Author(s): Yuan S, Zaidi S, Brueckner M
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Abstract Although congenital heart disease (CHD) is the most common survivable birth defect, the etiology of most CHD remains unclear. Several lines of evidence from humans and vertebrate models have supported a genetic component for CHD, yet the extreme locus heterogeneity and lack of a distinct genotype-phenotype correlation have limited causative gene discovery. However, recent advances in genomic technologies are permitting detailed evaluation of the genetic abnormalities in large cohorts of CHD patients. This has led to the identification of copy-number variation and de novo mutations together accounting for up to 15\% of CHD. Further, new strategies coupling human genetics with model organisms have provided mechanistic insights into the molecular and developmental pathways underlying CHD pathogenesis, notably chromatin remodeling and ciliary signaling. Copyright © 2013 Elsevier Ltd. All rights reserved.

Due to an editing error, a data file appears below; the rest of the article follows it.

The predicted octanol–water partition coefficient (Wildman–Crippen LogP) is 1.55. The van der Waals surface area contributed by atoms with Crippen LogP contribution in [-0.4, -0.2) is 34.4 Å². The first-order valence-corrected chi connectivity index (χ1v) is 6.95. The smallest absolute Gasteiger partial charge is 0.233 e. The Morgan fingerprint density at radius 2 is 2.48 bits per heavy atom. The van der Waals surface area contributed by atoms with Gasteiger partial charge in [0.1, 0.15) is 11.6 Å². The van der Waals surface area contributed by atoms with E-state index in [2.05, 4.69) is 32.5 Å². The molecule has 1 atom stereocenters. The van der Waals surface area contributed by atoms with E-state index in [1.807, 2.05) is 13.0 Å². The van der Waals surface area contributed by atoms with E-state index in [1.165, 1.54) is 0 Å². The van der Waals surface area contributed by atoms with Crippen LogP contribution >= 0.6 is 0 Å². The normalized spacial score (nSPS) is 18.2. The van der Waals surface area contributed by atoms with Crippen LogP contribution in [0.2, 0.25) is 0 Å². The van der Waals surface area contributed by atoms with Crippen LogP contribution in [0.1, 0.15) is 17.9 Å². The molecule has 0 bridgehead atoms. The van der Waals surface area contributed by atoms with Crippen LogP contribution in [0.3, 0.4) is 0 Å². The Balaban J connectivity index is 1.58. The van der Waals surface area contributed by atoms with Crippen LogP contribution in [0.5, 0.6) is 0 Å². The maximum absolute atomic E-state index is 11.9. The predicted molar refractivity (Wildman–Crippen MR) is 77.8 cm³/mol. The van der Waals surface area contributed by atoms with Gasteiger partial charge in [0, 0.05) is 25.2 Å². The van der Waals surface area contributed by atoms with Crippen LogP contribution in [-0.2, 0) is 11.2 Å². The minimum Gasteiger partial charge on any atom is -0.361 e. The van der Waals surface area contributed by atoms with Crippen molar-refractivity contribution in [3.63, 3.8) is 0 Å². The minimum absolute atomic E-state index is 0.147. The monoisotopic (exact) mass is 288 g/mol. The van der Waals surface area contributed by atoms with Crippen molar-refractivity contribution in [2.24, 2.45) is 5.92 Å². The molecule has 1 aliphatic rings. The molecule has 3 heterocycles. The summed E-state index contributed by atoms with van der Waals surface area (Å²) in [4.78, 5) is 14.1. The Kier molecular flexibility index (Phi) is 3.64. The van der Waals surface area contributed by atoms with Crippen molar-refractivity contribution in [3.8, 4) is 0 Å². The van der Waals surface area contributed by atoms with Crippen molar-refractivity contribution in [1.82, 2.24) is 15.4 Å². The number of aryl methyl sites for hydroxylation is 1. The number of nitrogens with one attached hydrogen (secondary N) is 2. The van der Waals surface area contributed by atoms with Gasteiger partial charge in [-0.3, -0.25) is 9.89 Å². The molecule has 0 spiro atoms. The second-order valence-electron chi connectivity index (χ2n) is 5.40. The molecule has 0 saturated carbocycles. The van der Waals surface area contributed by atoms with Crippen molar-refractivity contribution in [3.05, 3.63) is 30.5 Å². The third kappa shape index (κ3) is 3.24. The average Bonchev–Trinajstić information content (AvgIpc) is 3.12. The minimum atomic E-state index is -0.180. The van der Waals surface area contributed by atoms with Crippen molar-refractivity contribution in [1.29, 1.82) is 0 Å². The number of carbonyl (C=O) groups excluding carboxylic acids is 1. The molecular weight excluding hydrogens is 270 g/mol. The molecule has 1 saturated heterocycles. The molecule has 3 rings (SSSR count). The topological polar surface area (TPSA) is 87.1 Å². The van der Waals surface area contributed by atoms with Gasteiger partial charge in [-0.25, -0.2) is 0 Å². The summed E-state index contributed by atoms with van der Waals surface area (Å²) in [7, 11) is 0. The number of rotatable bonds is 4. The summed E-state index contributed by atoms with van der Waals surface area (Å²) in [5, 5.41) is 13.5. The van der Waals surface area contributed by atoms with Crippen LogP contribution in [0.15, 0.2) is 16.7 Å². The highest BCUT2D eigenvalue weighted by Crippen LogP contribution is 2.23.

This article was published in Curr Opin Genet Dev
and referenced in Gynecology & Obstetrics